Tuesday, 12 April 2022

Over 700 Kilos of Waste Removed From Beaches and Seabed Around Šolta

ZAGREB, 12 April 2022 - Participants in a "green" regatta on Monday removed abandoned waste from beaches and the seabed around the island of Šolta.

During the cleanup, over 700 kilos of waste was collected and most of it was plastic, which poses the biggest threat to marine life.

The "Cleaning Sailing Race Regatta", held on that Adriatic island off Split, included 12 divers who removed the waste from the seabed.

The partners in this campaign are the Split-based Sunce association and the Biotherm cosmetics and healthcare items brand.

Gabrijela Medunić Orlić, the executive director of the Sunce association, said that nowadays, public beaches are kept in good shape by local utility companies, however, other beaches are often full of litter and the utilities do not have enough workers to clean them up.

Saturday, 2 April 2022

Tegeltija: Why Would Trebinje Airport Be a Problem to Dubrovnik?

ZAGREB, 2 April 2022 - The Chairman of Bosnia and Herzegovina's Council of Ministers, Zoran Tegeltija, said on Saturday it was not clear to him why anyone in Dubrovnik and Croatia would be against the construction of an airport at Trebinje, noting that everyone would benefit from the project.

Tegeltija confirmed to the local media that he had received a letter from Dubrovnik Mayor Mate Franković requesting that all preparations for the construction of the Trebinje airport be suspended until the possible impact of the project on the environment, including the River Ombla, was assessed.

In his letter, Franković reminded Tegeltija that Bosnia and Herzegovina, just like Croatia and Serbia as a potential investor, was a signatory to the Convention on Environmental Impact Assessment in a Transboundary Context and that the airport construction should be suspended until it was confirmed that there would be no risk to the source of the River Ombla, which is situated only eight kilometres from the planned construction site.

The airport would be built in highly porous karst terrain.

Tegeltija said he was ready to discuss all unresolved issues with the Croatian government, including its plan to build a nuclear waste facility on Mount Trgovska Gora at Dvor na Uni, near the Bosnian border.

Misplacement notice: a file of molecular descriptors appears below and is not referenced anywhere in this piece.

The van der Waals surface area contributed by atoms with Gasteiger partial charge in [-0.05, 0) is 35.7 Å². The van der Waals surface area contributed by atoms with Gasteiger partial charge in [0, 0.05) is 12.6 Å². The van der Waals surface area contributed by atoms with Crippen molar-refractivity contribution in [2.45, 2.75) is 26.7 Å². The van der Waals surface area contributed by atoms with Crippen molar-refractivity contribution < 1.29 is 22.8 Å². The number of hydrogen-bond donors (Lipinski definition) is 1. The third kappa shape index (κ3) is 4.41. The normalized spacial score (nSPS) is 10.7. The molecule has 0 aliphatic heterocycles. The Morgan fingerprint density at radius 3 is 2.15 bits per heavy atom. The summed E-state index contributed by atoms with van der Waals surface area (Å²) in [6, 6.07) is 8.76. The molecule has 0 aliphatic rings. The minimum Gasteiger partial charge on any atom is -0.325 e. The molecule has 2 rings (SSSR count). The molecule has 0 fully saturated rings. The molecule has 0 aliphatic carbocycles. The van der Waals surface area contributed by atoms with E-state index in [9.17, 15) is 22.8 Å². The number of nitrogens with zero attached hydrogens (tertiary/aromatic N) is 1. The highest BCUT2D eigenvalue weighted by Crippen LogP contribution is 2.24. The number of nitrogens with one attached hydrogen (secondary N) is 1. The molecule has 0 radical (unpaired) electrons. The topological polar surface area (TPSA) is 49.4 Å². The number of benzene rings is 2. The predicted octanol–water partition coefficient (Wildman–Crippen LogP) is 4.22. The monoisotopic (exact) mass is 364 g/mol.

"I do not understand why the mayor of Dubrovnik is not happy about the construction of the airport at Trebinje, given its economic importance not just for Trebinje, but for the whole of Republika Srpska and Bosnia and Herzegovina," Tegeltija said, avoiding a comment on Dubrovnik's concern about the possible pollution of the Ombla.

Trebinje Mayor Mirko Ćuk said that Franković should not be interfering in this project. "I am in favour of all conditions being met, but without political interference. It is superfluous to comment on the claim that the construction of the Trebinje airport will affect the source of the river."

Earlier this week, the Council of Ministers formulated a proposal to open talks with Serbia on a memorandum of understanding for the construction of an airport at Trebinje. The opening of talks requires the approval of the Presidency of Bosnia and Herzegovina.

The idea to build the Trebine airport was first floated two years ago by Serbian President Aleksandar Vučić, who said that the project was important for connecting Eastern Herzegovina to Serbia and the region and that it would be fully financed by Belgrade.

The airport would serve a town of barely 30,000 inhabitants and would be situated in a sparsely populated region. There are already three airports within a 50-km radius of Trebinje -- at Mostar, Dubrovnik and Tivat.   

For more, check out our business section.

Saturday, 2 April 2022

Dubrovnik Mayor Asks Bosnia Government to Halt Construction of Trebinje Airport

ZAGREB, 2 April 2022 - Dubrovnik Mayor Mato Franković has sent a request to Bosnia and Herzegovina's Council of Ministers to halt the construction of the airport in the town of Trebinje, southern Bosnia and Herzegovina, until the impact of the project on the source of the River Ombla is assessed.

The road distance between Dubrovnik and Trebinje is roughly 30 kilometres.

The mayor sent the request to the chairman of the Bosnia and Herzegovina's ministerial council, Zoran Tegeltija, on Friday following the adoption of a memorandum by Bosnia's Council of Ministers and the government of Serbia on the future cooperation with the aim of implementing the project of Trebinje Airport.